by Amorak Huey
With six days to go before the world ends I still need to take
that helicopter ride. To circle
high above the city where you live,
to look for you waving up at me –
I was kidding about the six days.
The truth is
we have no idea, and if you know anything about uncertainty
you know this is worse. We are hostages in love with our captors,
in believing this is a normal reaction to high-stress events.
Birth. Death. Marriage. Or other change in status.
To compensate for infinity we make lists – things to do
before we go.
A recent study revealed helicopter rides were by far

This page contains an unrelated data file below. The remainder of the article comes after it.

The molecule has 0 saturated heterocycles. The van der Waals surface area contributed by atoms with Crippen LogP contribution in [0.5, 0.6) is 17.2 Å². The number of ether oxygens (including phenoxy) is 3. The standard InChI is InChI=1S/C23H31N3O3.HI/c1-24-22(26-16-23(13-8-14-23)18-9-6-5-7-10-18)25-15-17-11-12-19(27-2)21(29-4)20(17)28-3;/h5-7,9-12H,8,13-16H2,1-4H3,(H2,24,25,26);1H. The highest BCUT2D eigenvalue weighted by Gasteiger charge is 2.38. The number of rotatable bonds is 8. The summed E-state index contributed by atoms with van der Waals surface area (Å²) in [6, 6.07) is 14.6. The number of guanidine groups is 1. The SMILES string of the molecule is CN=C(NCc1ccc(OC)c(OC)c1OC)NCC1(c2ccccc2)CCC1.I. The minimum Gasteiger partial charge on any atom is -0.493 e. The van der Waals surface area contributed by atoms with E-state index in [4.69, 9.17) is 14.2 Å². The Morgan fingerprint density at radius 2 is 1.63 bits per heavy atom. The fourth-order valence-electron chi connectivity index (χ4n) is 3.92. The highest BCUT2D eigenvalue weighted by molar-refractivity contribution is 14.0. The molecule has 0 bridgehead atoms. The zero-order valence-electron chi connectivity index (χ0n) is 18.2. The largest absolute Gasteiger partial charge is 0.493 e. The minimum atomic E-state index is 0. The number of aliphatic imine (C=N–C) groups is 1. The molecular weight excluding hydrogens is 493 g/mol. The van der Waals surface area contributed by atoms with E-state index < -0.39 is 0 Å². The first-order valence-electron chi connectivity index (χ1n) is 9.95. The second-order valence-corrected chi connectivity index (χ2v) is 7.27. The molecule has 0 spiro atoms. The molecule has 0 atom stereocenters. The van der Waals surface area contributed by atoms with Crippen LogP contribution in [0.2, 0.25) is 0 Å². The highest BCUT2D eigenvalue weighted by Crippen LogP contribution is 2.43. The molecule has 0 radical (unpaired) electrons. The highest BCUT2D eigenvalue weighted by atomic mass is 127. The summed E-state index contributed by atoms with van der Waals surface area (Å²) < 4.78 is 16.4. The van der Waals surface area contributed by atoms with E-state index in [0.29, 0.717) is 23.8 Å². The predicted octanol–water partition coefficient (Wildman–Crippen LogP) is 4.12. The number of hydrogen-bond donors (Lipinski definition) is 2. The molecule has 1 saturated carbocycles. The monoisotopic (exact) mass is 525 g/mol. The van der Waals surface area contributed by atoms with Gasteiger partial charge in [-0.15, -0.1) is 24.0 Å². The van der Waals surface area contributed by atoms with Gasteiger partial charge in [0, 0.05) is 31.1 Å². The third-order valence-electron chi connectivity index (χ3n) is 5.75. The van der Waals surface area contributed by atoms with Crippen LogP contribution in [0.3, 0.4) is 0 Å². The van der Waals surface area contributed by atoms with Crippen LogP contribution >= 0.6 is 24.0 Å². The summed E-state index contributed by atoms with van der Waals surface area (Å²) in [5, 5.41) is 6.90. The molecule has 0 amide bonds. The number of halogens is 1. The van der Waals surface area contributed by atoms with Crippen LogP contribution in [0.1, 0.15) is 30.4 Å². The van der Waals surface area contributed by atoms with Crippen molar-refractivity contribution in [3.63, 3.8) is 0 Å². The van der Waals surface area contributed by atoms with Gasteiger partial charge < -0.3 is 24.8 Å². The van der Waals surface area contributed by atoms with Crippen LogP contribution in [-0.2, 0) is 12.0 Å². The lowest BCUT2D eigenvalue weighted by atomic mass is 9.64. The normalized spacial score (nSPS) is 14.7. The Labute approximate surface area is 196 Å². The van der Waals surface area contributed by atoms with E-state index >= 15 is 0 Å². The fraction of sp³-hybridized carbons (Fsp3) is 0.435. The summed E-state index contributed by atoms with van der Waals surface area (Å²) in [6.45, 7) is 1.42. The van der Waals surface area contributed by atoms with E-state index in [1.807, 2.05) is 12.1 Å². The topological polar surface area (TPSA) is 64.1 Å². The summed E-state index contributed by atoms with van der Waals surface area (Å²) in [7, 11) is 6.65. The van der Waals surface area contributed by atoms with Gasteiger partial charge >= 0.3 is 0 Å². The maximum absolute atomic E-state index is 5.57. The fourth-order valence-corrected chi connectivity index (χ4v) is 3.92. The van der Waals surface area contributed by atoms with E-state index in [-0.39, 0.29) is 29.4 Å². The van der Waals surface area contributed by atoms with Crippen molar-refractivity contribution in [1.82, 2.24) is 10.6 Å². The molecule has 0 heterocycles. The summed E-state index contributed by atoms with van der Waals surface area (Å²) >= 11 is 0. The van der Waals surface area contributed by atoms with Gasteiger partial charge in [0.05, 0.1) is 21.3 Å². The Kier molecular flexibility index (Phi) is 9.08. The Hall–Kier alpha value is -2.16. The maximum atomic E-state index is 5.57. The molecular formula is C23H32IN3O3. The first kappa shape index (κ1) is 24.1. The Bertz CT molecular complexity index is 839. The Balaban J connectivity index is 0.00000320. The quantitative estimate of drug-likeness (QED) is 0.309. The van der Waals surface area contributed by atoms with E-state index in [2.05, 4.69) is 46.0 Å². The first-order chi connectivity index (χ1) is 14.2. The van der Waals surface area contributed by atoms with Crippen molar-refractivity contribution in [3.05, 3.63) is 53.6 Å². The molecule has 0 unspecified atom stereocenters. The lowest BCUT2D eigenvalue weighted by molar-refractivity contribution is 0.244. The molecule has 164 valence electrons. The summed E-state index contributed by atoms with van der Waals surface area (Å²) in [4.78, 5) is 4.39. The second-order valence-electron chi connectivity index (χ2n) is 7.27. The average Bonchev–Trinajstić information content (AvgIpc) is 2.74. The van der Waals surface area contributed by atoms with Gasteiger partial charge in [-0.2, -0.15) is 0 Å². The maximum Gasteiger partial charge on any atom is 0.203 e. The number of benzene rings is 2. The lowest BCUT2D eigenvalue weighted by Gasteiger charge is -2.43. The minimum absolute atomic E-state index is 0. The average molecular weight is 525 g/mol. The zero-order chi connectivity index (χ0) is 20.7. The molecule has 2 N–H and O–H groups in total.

the most universal desire. Yet we think ourselves so original.
The speck down there, fluttering in this direction?
It might be you.
It might be anyone.
The song, changing. The glance down.
The stopped and stopping traffic.
A haircut, overdue. A flurry of blackbirds:
endless murmuration – pixilated
ripple and wave. You must
get out of your own head. It’s not enough
that the airbag break your nose:
something has to be at stake.
Heave your body to the right.
Work the brakes hard. You are driving south,
away from one girlfriend problem
and toward all the others.
The trajectory bends and halts and skips.
Here’s what you will remember:
the love letter on the passenger seat.
The twisting of your ankle.
Her name on your lips.
The blueberry taste of her breath.
You almost forgot she is left-handed.
Be patient. What’s going to happen
has happened already.
Was happening all along.